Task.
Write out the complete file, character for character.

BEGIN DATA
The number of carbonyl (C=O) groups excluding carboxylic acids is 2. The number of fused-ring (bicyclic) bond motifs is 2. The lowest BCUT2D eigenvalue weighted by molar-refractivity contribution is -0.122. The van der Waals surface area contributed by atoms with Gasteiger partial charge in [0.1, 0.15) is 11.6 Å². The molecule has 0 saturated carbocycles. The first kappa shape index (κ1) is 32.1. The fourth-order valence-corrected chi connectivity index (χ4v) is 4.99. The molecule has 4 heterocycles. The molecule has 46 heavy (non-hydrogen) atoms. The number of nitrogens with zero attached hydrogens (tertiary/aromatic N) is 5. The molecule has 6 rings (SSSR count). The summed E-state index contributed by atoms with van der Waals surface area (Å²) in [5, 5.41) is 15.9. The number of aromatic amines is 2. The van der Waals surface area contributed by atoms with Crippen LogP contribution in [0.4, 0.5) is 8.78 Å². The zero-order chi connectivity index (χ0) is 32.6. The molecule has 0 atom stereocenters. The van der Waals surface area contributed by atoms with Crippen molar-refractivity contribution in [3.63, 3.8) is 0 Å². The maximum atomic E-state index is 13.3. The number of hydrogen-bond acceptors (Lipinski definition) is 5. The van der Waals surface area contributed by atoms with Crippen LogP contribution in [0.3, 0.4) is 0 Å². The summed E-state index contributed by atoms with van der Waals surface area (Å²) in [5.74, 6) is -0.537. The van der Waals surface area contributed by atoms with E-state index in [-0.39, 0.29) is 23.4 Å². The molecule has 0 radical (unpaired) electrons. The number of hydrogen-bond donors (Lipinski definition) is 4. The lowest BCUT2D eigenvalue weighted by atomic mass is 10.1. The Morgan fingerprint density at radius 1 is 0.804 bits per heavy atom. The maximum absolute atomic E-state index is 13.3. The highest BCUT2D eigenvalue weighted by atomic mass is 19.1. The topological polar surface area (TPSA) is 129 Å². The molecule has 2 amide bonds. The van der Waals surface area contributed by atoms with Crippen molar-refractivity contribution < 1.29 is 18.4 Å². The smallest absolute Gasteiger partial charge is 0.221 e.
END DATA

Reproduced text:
The number of carbonyl (C=O) groups excluding carboxylic acids is 2. The number of fused-ring (bicyclic) bond motifs is 2. The lowest BCUT2D eigenvalue weighted by molar-refractivity contribution is -0.122. The van der Waals surface area contributed by atoms with Gasteiger partial charge in [0.1, 0.15) is 11.6 Å². The molecule has 0 saturated carbocycles. The first kappa shape index (κ1) is 32.1. The fourth-order valence-corrected chi connectivity index (χ4v) is 4.99. The molecule has 4 heterocycles. The molecule has 46 heavy (non-hydrogen) atoms. The number of nitrogens with zero attached hydrogens (tertiary/aromatic N) is 5. The molecule has 6 rings (SSSR count). The summed E-state index contributed by atoms with van der Waals surface area (Å²) in [5, 5.41) is 15.9. The number of aromatic amines is 2. The van der Waals surface area contributed by atoms with Crippen LogP contribution in [0.4, 0.5) is 8.78 Å². The zero-order chi connectivity index (χ0) is 32.6. The molecule has 0 atom stereocenters. The van der Waals surface area contributed by atoms with Crippen molar-refractivity contribution in [3.63, 3.8) is 0 Å². The maximum atomic E-state index is 13.3. The number of hydrogen-bond acceptors (Lipinski definition) is 5. The van der Waals surface area contributed by atoms with Crippen LogP contribution in [0.3, 0.4) is 0 Å². The summed E-state index contributed by atoms with van der Waals surface area (Å²) in [5.74, 6) is -0.537. The van der Waals surface area contributed by atoms with E-state index in [-0.39, 0.29) is 23.4 Å². The molecule has 0 radical (unpaired) electrons. The number of hydrogen-bond donors (Lipinski definition) is 4. The lowest BCUT2D eigenvalue weighted by atomic mass is 10.1. The Morgan fingerprint density at radius 1 is 0.804 bits per heavy atom. The maximum absolute atomic E-state index is 13.3. The highest BCUT2D eigenvalue weighted by atomic mass is 19.1. The topological polar surface area (TPSA) is 129 Å². The molecule has 2 amide bonds. The van der Waals surface area contributed by atoms with Crippen molar-refractivity contribution < 1.29 is 18.4 Å². The smallest absolute Gasteiger partial charge is 0.221 e.